OK, So Trump didn't actually say that about Huawei. But given his recent declaration of all-out war on them, it wouldn't surprise me if he did.
As you probably know, the notorious Chinese tech company was blacklisted by Google this week on the instructions of the Trump administration. All this high-profile paranoia about security has got me thinking about our approach to the subject as we prepare to release v8.3.7 of the load balancer appliance.
When policy causes pain
I've recently spent a fair bit of time empathizing with a customer in pain. He was replacing some kit that complied 100% with his internal security policy, which was very strict because he was on a government dark site. Unfortunately he'd suffered a security breach where this 100% government compliant kit was hacked. So he wanted to replace it with a pair of Loadbalancer.org units.
The irony was that although he particularly liked the fact that he had root access, and could easily check that the open source code was up to the latest security standards, our kit did NOT meet his internal security policy requirements — precisely because he could get that reassuring root access.
Going in circles
Discussions about security are hard to win, partly because they frequently start with circular reasoning.
"Circular reasoning is when you attempt to make an argument by beginning with an assumption that what you are trying to prove is already true."
Some of my favourite examples are:
- You must have a dedicated firewall — or you can't be secure
- You must have a WAF — if you can't prove your code is secure
- You must have a DMZ — or you will get hacked
- You must not allow root access...
I’ve heard people raise one of these circular arguments followed by, "I can't buy this product because it's not secure".
Open-source software is particularly incompatible with some government-style dogma such as, "It can't be secure if anyone can see the code". Which is based on terrible logic. How can you be secure if you can't see what you are running?
HIPAA, FIPS, FISMA, NIST, PCI-DSS are all guilty of taking sensible rules of thumb about security and turning them into iron-clad rules that can't be worked around (even if they are clearly wrong).
All the major network security vendors ship network appliances based on Linux with full root access available. Why? Because they know two things:
- Open-source software is more secure.
- Any half-competent hacker with physical access can rootkit any appliance anyway.
Obfuscation is a terrible defense mechanism, if it's your only defense mechanism.
Perceived threats vs the real deal
Our head of security has been telling me that we need to change our default for a few years now. But I’ve always been sceptical: there are so many scare stories out there, and I’ve only been interested in responding to the real threats, like Heartbleed.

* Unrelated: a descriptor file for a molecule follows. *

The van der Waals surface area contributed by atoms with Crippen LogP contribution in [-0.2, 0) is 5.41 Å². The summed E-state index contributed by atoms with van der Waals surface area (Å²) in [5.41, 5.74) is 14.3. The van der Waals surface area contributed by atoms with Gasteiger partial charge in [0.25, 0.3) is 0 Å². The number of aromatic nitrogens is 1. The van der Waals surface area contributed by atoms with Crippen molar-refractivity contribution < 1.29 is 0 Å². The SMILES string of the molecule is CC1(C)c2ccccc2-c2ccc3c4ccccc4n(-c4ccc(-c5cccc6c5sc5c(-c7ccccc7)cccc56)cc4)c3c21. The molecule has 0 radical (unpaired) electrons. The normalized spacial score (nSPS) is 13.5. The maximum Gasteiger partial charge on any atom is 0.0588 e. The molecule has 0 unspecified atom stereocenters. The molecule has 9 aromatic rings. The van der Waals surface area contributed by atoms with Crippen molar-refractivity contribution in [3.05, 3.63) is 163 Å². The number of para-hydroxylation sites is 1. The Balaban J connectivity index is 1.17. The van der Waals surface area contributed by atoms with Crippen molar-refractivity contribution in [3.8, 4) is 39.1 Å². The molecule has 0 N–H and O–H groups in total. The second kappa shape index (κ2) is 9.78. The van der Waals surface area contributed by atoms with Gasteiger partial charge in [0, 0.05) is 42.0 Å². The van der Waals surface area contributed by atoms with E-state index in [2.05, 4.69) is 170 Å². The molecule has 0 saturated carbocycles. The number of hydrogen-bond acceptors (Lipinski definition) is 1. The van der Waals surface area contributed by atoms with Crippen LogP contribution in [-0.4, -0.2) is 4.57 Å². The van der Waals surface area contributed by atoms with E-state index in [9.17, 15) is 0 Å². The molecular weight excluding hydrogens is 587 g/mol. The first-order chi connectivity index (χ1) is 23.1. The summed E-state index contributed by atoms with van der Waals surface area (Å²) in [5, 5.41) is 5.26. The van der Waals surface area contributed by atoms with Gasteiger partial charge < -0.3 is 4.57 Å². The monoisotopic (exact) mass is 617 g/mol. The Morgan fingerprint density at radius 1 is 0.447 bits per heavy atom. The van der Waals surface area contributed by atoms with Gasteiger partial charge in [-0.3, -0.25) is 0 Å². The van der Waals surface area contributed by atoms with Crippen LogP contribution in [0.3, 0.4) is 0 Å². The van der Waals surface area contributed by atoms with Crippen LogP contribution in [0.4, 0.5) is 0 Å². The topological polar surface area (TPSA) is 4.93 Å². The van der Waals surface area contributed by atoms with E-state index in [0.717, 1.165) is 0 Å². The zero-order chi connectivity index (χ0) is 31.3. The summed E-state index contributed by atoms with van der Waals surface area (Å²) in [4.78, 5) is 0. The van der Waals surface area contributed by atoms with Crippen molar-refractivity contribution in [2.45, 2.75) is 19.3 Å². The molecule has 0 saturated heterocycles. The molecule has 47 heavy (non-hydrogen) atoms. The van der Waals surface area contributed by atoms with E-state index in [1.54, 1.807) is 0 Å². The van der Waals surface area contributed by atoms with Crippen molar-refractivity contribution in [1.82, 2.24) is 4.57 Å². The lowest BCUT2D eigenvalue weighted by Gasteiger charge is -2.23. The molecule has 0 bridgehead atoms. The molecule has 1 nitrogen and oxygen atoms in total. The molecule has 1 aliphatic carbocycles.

In my defence, I’m confident that any genuine security issue would see half the company working on a fix and rapid release. So it’s frustrating to see false alarms get so much airtime and cost us engineering hours.
We’re a trusted company because our product is secure
Our historical stance has always been to explain the reasoning behind our security logic, followed up with details on how to change the security settings for any desired outcome. The advantage of this being that it makes the customer think very hard about what their security exposure really is.
This worked fine fifteen years ago, when our core customer was a Linux engineer with sole decision-making responsibility, who loved that fact that we offered root access. But now that we’re working with enterprise business partners, many of our customers have very different requirements and limitations.
We’ve changed our product to help customers
All of this brings me to the fundamental changes we’ve made in v8.3.7 of our product to help customers who are bound by strict security policies. These changes have always been possible. But this time we've tried to make it simple by default:
- Root access is disabled
- Execute shell command is disabled
- Manual firewall is disabled
- Secure key management is disabled
- Console access is disabled
- API is disabled
- Unencrypted (HTTP) access to web administration is disabled
You can re-enable these options via the web interface (if you have administration rights). But we recommend you disable them again after making any changes required.
And if you are really brave — you can make the whole thing irrevocable!
On balance we feel this is a sensible step towards achieving our company mission: helping you achieve zero downtime.
So, is root access bad or not?
I recommend that you treat any pivotal network infrastructure appliance as a single bastion host. Only a very small group of people should have administration access, which is reviewed frequently to confirm a continued business need exists. You should probably also integrate the access with your core authorization system (i.e. Active Directory). You should use both an external firewall and the built-in lockdown wizard.
Because if a hacker gets any kind of access to your core systems, let alone root access - you are in trouble. Privilege escalation is one of the most common bugs exploited by hackers on servers with multiple users.
So root access itself is not necessarily BAD, unless anyone BAD gets access. Then it's BAD, VERY, VERY BAD.
How's that for circular reasoning?